Many of the world’s most important inventions and scientific discoveries are also based on math. The transportation that we use and their navigation systems could not have been invented without math. Golden triangles are used in the design of ancient Greek temples, also beautiful modern buildings. Engineers today also use triangles, another tough structure, in many bridges, buildings and other structures like the ancient pyramids!

My journey of learning math (and in my case, re-learning) with my children in this way inspired my son to make this learning breakthrough video and present it as a public webinar for his international school.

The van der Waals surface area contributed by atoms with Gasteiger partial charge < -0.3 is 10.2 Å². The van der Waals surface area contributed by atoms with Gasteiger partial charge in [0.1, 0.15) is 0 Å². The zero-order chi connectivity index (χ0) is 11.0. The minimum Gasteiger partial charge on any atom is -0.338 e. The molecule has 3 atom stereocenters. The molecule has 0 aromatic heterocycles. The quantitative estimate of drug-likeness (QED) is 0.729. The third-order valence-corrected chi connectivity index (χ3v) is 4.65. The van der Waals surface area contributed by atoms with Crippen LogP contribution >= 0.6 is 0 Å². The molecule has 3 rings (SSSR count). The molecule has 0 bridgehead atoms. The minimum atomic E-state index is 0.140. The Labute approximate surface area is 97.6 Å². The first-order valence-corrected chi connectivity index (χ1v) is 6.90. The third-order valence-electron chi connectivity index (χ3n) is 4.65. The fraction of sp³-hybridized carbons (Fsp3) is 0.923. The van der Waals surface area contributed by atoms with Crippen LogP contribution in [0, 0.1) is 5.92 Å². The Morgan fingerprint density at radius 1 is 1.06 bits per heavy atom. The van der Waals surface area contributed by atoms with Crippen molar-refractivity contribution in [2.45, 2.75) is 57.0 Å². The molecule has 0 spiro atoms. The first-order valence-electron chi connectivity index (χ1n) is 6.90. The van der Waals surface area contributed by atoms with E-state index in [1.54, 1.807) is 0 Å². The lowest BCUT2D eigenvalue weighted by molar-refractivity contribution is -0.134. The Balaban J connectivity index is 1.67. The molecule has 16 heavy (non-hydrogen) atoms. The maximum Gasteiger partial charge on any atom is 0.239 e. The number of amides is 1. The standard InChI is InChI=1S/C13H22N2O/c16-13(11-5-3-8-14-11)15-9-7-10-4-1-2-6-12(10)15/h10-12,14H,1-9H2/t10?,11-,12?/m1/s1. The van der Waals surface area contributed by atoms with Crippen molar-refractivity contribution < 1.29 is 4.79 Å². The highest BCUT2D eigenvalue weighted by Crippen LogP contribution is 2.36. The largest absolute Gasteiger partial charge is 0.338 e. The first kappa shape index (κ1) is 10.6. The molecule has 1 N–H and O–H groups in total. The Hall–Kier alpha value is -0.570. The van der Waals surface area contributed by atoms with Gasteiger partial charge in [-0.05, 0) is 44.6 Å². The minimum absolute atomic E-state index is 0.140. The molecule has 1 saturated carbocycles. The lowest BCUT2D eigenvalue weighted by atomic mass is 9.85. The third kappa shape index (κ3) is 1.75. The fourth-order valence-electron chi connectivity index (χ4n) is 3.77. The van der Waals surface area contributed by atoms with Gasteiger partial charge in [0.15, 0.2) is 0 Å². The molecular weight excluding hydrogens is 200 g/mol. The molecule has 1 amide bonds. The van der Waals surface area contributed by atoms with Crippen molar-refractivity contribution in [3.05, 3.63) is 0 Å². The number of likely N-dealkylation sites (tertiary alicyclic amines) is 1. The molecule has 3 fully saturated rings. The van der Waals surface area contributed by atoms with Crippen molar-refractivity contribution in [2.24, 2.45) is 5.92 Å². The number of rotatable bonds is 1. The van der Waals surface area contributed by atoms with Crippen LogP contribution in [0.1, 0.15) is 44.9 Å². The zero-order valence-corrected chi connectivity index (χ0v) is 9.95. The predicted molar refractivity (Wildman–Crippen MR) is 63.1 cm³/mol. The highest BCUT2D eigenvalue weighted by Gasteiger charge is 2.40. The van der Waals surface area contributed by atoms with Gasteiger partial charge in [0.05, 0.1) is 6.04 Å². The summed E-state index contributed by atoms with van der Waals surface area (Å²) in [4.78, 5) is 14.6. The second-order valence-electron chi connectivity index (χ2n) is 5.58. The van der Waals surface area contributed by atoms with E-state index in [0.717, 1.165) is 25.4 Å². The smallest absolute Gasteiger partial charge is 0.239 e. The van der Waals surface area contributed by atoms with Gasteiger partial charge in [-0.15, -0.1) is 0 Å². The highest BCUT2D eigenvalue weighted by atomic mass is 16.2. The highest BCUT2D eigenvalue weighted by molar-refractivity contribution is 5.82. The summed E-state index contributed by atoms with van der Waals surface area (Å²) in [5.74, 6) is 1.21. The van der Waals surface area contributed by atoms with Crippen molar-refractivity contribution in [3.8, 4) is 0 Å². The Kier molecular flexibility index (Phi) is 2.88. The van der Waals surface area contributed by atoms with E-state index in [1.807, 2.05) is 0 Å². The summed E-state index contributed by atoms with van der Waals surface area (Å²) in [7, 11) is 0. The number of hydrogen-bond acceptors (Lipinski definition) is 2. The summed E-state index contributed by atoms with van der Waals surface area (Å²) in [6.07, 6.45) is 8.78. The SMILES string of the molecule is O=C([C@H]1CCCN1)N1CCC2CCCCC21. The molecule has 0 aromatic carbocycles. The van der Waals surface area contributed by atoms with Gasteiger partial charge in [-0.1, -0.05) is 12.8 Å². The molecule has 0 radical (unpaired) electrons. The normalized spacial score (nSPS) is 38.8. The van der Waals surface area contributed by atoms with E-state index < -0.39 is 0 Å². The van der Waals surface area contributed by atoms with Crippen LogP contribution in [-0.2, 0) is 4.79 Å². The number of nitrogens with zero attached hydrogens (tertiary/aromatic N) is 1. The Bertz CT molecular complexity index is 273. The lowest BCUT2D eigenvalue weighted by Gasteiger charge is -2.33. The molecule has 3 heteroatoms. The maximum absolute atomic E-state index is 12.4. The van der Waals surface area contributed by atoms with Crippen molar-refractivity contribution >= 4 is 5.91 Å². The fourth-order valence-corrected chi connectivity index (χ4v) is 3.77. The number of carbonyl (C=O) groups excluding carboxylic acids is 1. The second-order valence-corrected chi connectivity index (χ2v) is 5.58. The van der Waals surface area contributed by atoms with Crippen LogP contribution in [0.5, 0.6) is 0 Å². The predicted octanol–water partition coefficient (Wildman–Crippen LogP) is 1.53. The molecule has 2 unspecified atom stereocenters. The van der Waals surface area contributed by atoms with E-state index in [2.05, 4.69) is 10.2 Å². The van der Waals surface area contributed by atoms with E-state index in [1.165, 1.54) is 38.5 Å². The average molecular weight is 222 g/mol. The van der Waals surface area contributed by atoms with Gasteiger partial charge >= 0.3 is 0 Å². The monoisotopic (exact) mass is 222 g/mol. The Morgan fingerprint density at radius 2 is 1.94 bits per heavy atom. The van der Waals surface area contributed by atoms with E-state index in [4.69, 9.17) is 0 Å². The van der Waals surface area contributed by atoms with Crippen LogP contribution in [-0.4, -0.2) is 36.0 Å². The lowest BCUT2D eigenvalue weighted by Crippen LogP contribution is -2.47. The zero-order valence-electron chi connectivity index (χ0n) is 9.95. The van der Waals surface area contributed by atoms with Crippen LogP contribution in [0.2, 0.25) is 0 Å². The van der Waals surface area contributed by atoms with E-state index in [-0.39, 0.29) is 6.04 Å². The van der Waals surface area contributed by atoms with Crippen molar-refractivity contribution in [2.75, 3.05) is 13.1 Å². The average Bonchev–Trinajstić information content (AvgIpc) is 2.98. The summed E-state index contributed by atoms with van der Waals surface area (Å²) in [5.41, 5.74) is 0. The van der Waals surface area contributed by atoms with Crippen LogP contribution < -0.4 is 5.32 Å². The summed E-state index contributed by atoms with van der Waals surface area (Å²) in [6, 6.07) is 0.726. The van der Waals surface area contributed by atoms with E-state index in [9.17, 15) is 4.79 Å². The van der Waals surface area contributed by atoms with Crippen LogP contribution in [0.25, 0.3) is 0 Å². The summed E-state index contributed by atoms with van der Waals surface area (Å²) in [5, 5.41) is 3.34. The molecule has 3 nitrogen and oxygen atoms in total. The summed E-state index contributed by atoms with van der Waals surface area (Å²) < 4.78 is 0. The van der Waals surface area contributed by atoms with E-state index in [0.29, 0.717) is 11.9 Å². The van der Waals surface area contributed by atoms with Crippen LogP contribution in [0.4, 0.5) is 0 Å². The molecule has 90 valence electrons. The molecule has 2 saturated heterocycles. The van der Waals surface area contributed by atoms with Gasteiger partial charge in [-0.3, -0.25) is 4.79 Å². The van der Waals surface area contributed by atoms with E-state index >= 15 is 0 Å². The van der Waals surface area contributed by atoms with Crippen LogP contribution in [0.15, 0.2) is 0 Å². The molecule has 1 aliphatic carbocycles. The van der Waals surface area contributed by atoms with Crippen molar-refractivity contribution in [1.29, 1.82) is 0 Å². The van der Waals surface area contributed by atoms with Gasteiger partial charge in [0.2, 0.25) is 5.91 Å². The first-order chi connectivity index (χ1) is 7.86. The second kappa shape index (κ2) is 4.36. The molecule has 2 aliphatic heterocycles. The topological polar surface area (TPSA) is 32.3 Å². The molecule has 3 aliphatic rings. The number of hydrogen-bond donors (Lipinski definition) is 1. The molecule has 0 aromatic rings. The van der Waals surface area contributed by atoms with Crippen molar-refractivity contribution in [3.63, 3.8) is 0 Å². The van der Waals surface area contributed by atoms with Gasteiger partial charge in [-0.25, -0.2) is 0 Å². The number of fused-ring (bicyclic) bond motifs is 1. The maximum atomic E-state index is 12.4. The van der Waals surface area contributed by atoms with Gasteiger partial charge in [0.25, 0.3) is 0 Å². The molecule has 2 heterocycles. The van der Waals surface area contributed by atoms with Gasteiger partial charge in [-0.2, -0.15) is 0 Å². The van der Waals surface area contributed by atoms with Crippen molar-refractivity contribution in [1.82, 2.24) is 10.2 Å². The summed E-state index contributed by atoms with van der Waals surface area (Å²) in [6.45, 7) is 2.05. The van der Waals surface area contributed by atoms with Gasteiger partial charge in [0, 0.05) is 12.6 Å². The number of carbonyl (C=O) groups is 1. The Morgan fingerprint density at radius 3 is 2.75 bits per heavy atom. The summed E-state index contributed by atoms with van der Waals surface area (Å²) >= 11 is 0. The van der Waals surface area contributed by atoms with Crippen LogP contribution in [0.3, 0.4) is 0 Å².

Show children how math powers daily life and how we use it every day (sometimes without even realising it!)

Actually, every day we use math, and think like mathematicians without realising it.

Math teaches us to reason. Explain to children that they are actually using math when trying to convince us that they have not used up all their Saturday iPad time because the 4 videos they watched did not add up to their given 60 minutes quota. Also, how we use math in turn to remind them that they need to add in time taken searching for the videos!

Help children see how we think like mathematicians when we are shopping, deciding what to buy based on price and size, and counting the money needed to pay for our purchases. We apply math when we measure ingredients to cook a meal or bake a cake, and follow steps in a recipe to reach a desired outcome. Or even when thinking about how to divide that cake equally between all our family members, and when we fight over who got the bigger piece!